Since each product is unique, there is no chance of getting the desired product if you do not act quickly. Turning on notifications whenever the page uploads a post will help.
"We didn't use any of these techniques in the beginning but were able to sell most stuff. But now, as part of the expansion, everything is done in a formal manner," explained Ganesh
Several pages are open to donations from people and provide them with a commission.
"80 per cent of our products are collected from individuals. The rest of them are bought from second-hand suppliers”, says Sana, who runs a physical store in Bandra in Mumbai as well as an Instagram page.
Other sources of thrift store owners include flea markets and factory rejects. Branded commodities have a separate fan base due to their reduced price.
"Thrift stores help us to save money but for me, it changed my way of styling as well. It aids me in creating a unique one and now I visit brand stores only to compare prices," says Kochiite Sulfath Laila, an Instagram model and regular thrifter. Thrifting culture has a long way to go in our country.
"It is important to communicate the idea of sustainable shopping to customers. What's the difference between buying 50 shirts at a time from a branded store and a thrift store? We are also arranging programmes to educate people about this culture," Sana, who was initially a fan of fast fashion says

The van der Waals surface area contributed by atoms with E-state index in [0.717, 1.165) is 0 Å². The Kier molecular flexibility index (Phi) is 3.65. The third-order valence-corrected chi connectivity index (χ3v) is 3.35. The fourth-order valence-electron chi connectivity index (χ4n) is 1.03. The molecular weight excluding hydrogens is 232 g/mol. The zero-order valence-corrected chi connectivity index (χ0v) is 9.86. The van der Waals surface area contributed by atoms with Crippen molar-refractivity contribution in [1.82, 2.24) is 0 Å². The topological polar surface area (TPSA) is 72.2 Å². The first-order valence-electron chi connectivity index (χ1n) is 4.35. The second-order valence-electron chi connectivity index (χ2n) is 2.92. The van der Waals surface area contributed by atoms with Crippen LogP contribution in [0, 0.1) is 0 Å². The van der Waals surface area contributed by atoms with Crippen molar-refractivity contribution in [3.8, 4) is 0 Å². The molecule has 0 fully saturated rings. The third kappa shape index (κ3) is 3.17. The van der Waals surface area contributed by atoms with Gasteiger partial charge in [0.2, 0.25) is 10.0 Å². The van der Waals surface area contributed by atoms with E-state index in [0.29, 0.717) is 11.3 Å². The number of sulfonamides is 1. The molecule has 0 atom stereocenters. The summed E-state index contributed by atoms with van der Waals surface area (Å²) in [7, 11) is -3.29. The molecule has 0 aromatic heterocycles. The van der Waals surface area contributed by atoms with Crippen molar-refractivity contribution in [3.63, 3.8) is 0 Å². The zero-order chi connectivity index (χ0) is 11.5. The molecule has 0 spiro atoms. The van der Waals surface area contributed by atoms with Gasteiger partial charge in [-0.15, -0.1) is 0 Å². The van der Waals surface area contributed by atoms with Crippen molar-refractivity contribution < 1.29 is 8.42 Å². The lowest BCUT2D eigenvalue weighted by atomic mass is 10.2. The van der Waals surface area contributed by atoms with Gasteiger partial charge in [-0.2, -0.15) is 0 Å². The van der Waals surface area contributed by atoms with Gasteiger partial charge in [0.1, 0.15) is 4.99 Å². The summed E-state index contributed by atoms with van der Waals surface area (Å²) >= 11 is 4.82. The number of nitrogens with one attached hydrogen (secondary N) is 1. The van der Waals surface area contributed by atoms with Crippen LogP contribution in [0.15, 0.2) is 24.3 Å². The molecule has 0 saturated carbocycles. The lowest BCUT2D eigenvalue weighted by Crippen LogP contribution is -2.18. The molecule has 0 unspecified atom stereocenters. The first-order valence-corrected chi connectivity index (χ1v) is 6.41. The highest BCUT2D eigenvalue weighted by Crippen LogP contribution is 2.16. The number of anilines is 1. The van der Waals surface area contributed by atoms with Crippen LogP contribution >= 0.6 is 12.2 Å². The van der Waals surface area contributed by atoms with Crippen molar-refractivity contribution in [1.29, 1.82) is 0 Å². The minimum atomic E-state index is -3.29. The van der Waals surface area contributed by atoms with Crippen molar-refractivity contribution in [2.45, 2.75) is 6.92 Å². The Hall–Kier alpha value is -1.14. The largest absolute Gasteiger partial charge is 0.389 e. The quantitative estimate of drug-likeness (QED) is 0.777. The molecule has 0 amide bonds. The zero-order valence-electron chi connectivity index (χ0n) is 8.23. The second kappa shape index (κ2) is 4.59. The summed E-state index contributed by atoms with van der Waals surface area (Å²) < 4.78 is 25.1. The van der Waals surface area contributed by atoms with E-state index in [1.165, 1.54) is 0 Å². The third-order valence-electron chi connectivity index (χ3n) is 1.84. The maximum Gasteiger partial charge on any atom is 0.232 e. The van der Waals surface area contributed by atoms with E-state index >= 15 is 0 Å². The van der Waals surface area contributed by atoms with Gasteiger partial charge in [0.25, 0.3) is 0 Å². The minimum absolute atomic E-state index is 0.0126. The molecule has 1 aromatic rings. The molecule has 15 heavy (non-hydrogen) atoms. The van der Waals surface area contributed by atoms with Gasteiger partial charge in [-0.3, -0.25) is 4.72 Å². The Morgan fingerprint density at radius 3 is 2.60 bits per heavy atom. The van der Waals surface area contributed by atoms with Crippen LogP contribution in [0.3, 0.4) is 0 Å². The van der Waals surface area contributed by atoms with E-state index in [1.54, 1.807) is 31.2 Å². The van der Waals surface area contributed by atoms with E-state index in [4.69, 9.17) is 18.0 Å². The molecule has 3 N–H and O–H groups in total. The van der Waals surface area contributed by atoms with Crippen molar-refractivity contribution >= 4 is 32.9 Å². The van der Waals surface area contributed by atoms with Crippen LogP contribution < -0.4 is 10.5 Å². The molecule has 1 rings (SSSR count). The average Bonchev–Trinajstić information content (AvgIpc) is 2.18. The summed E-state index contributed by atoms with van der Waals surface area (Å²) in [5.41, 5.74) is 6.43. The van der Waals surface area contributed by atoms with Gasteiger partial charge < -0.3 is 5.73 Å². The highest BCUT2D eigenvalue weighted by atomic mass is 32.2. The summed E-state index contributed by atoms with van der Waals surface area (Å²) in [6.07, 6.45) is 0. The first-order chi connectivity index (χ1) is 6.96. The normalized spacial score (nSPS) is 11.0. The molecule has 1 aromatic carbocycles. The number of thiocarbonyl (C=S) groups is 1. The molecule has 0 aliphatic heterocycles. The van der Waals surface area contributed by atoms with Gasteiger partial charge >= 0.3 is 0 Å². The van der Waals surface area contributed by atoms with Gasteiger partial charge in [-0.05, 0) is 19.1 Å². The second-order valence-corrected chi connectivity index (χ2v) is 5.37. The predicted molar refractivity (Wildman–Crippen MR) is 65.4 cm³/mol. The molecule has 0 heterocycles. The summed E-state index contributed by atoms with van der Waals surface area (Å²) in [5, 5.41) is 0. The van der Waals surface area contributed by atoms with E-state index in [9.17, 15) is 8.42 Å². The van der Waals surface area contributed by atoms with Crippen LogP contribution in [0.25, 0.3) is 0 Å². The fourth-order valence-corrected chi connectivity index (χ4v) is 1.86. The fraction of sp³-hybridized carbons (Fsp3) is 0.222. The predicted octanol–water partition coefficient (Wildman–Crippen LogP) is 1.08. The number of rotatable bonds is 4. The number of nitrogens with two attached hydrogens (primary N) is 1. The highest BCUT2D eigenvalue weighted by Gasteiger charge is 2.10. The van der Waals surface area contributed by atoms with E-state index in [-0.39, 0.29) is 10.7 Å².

All thrift store owners are of the opinion that even though buyers make conscious shopping choices by thrifting, some of them mindlessly pick up items too.
“While western countries have been practising thrifting formally for a very long time, India is still at a beginner's stage. I would like to invite more people into this field and implement a sustainable way of living through thoughtful shopping," concluded Namrata.
Thrifting democratises fashion by making expensive goods affordable to everyone.
It also paves way for guilt-free shopping By setting up thrift stores, these youngsters make no compromise in sustainable living and set an example to their generation. In their words. "Second-hand is the new sassy. Stay sassy!”